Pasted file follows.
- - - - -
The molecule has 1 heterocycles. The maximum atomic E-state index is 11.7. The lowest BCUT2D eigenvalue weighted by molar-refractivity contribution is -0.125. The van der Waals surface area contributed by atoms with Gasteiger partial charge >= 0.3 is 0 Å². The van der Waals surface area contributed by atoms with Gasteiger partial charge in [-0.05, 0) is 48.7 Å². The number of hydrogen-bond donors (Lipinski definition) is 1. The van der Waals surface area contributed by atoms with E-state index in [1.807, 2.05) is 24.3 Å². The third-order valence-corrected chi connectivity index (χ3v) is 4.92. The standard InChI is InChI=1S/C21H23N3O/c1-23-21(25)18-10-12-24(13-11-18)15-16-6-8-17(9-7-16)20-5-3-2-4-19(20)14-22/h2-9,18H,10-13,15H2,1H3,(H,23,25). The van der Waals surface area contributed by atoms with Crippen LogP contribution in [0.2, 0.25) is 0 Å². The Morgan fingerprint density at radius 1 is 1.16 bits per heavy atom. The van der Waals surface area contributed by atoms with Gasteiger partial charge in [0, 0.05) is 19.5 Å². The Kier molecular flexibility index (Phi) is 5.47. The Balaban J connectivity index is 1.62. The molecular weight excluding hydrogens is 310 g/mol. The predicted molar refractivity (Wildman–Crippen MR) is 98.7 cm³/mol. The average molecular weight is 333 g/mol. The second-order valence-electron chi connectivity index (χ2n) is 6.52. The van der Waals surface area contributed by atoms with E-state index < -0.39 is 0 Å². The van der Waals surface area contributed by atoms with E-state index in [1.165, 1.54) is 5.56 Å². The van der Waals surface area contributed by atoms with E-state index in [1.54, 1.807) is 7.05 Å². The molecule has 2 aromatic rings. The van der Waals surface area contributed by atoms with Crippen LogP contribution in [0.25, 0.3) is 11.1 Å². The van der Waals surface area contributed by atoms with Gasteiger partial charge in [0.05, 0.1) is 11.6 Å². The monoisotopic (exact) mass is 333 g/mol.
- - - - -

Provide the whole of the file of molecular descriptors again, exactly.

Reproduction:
The molecule has 1 heterocycles. The maximum atomic E-state index is 11.7. The lowest BCUT2D eigenvalue weighted by molar-refractivity contribution is -0.125. The van der Waals surface area contributed by atoms with Gasteiger partial charge >= 0.3 is 0 Å². The van der Waals surface area contributed by atoms with Gasteiger partial charge in [-0.05, 0) is 48.7 Å². The number of hydrogen-bond donors (Lipinski definition) is 1. The van der Waals surface area contributed by atoms with E-state index in [1.807, 2.05) is 24.3 Å². The third-order valence-corrected chi connectivity index (χ3v) is 4.92. The standard InChI is InChI=1S/C21H23N3O/c1-23-21(25)18-10-12-24(13-11-18)15-16-6-8-17(9-7-16)20-5-3-2-4-19(20)14-22/h2-9,18H,10-13,15H2,1H3,(H,23,25). The van der Waals surface area contributed by atoms with Crippen LogP contribution in [0.2, 0.25) is 0 Å². The Morgan fingerprint density at radius 1 is 1.16 bits per heavy atom. The van der Waals surface area contributed by atoms with Gasteiger partial charge in [0, 0.05) is 19.5 Å². The Kier molecular flexibility index (Phi) is 5.47. The Balaban J connectivity index is 1.62. The molecular weight excluding hydrogens is 310 g/mol. The predicted molar refractivity (Wildman–Crippen MR) is 98.7 cm³/mol. The average molecular weight is 333 g/mol. The second-order valence-electron chi connectivity index (χ2n) is 6.52. The van der Waals surface area contributed by atoms with E-state index < -0.39 is 0 Å². The van der Waals surface area contributed by atoms with E-state index in [1.165, 1.54) is 5.56 Å². The van der Waals surface area contributed by atoms with E-state index in [1.54, 1.807) is 7.05 Å². The molecule has 2 aromatic rings. The van der Waals surface area contributed by atoms with Crippen LogP contribution in [0.25, 0.3) is 11.1 Å². The van der Waals surface area contributed by atoms with Gasteiger partial charge in [0.05, 0.1) is 11.6 Å². The monoisotopic (exact) mass is 333 g/mol.